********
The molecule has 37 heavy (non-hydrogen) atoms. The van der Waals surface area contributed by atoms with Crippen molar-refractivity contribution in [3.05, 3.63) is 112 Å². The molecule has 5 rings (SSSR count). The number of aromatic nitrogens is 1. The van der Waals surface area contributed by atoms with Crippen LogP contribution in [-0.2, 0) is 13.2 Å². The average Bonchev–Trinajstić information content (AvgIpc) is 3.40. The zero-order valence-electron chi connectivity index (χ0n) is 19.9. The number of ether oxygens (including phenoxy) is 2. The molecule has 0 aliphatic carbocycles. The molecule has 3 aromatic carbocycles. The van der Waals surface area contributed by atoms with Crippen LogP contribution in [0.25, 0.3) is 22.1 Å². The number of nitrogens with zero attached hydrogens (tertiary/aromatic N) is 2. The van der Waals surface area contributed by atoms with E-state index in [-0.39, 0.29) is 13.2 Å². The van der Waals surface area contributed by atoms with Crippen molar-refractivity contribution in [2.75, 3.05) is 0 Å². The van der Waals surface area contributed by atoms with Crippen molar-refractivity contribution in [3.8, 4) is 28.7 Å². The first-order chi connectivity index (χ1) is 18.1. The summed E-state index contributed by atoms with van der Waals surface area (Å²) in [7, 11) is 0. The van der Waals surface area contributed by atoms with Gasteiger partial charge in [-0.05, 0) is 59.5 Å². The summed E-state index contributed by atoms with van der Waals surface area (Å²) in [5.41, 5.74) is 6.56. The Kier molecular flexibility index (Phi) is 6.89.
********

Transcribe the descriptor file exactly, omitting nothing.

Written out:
The molecule has 37 heavy (non-hydrogen) atoms. The van der Waals surface area contributed by atoms with Crippen molar-refractivity contribution in [3.05, 3.63) is 112 Å². The molecule has 5 rings (SSSR count). The number of aromatic nitrogens is 1. The van der Waals surface area contributed by atoms with Crippen LogP contribution in [-0.2, 0) is 13.2 Å². The average Bonchev–Trinajstić information content (AvgIpc) is 3.40. The zero-order valence-electron chi connectivity index (χ0n) is 19.9. The number of ether oxygens (including phenoxy) is 2. The molecule has 0 aliphatic carbocycles. The molecule has 3 aromatic carbocycles. The van der Waals surface area contributed by atoms with Crippen LogP contribution in [0.25, 0.3) is 22.1 Å². The number of nitrogens with zero attached hydrogens (tertiary/aromatic N) is 2. The van der Waals surface area contributed by atoms with E-state index in [-0.39, 0.29) is 13.2 Å². The van der Waals surface area contributed by atoms with Crippen molar-refractivity contribution in [2.75, 3.05) is 0 Å². The van der Waals surface area contributed by atoms with Crippen molar-refractivity contribution in [3.8, 4) is 28.7 Å². The first-order chi connectivity index (χ1) is 18.1. The summed E-state index contributed by atoms with van der Waals surface area (Å²) in [7, 11) is 0. The van der Waals surface area contributed by atoms with Gasteiger partial charge in [-0.05, 0) is 59.5 Å². The summed E-state index contributed by atoms with van der Waals surface area (Å²) in [5.41, 5.74) is 6.56. The Kier molecular flexibility index (Phi) is 6.89.